Thursday, August 13, 2015

Editors - Accept or Reject?

"The editor is alway right." 
The corollary is that no writer will take all of his or her editor's advice; 
for all have sinned and fallen short of editorial perfection. 
Put another way, to write is human, to edit is divine. 
Stephen King - On Writing

One evening, I went to listen to the fiction writer Tim Powers. He spoke about editors and the difference between self-publishing and traditional publishers. 

When a book is up for traditional publishing and the editor tells the writer to make certain changes, the writer makes those changes ... or his book isn't going to be published. 

When a book is self-published, the writer hires the editor. The editor says changes need to be made. Errors need corrections. Since the author is doing the paying, it is the author who decides to explain why they don't want to make those changes, doesn't want to to take the time to make the changes, and doesn't care what the editor said. Heck, they'll just find another editor. Money wasted. 

Then there are the writers who are so self-critical that it doesn't matter how many times their book is edited. They will strive for perfection and end up with a book that is never published. Time and money wasted.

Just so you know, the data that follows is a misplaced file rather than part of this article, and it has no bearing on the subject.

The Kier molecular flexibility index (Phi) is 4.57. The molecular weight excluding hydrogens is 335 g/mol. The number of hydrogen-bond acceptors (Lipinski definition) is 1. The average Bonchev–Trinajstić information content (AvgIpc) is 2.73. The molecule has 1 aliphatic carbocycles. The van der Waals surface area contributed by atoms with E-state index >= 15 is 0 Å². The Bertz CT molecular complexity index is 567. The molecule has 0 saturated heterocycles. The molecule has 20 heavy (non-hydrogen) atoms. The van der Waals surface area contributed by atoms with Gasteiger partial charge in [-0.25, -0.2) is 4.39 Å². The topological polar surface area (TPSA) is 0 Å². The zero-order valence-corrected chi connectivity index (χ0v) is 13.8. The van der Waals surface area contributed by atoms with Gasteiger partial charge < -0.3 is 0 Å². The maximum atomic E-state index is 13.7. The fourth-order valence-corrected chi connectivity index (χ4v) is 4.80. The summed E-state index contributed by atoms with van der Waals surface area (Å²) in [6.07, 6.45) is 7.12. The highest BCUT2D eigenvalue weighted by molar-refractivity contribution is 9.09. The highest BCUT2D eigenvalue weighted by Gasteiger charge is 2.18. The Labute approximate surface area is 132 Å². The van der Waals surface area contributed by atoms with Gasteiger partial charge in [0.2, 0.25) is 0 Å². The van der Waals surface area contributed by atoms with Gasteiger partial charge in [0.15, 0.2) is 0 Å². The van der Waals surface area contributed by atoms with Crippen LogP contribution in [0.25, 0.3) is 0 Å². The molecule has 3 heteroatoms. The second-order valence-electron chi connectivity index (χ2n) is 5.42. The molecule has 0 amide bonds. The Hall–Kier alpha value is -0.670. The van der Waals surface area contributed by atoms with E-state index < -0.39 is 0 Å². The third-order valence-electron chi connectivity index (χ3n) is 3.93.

I have found this to be more common than not. 

How do you feel about your editor? Do you listen to the changes suggested? Do you make all the changes suggested or do you pick and choose? Let me hear back what you think in the comments below. 

1 comment:

  1. The King is definitely right. I think every writer wants a perfect a book. Is that possible? I taught for 30 years. I never taught from one textbook that I didn't find mistakes. It's the same with most books I've read. And some suggestions that editors make are a matter of opinion. It's not that the writer doesn't value the advice of her editor.

    I also think some writers and editors just don't match up. As a writer, I think you find an editor who you think believes in your potential. I had an editor who, when she finished editing, sent back my manuscript with a couple of track changes—it had already been edited three times before so not many mistakes—and an invoice. NO other comments. No: nice job or your manuscript needs work. Nothing!! A few track changes and a bill. We didn't match up.

    I have two editors now. We match. I may not do everything they recommend, but I will definitely consider the advice and try my best to incorporate it.

    Great thought-provoking blog. Thank you for making me think.

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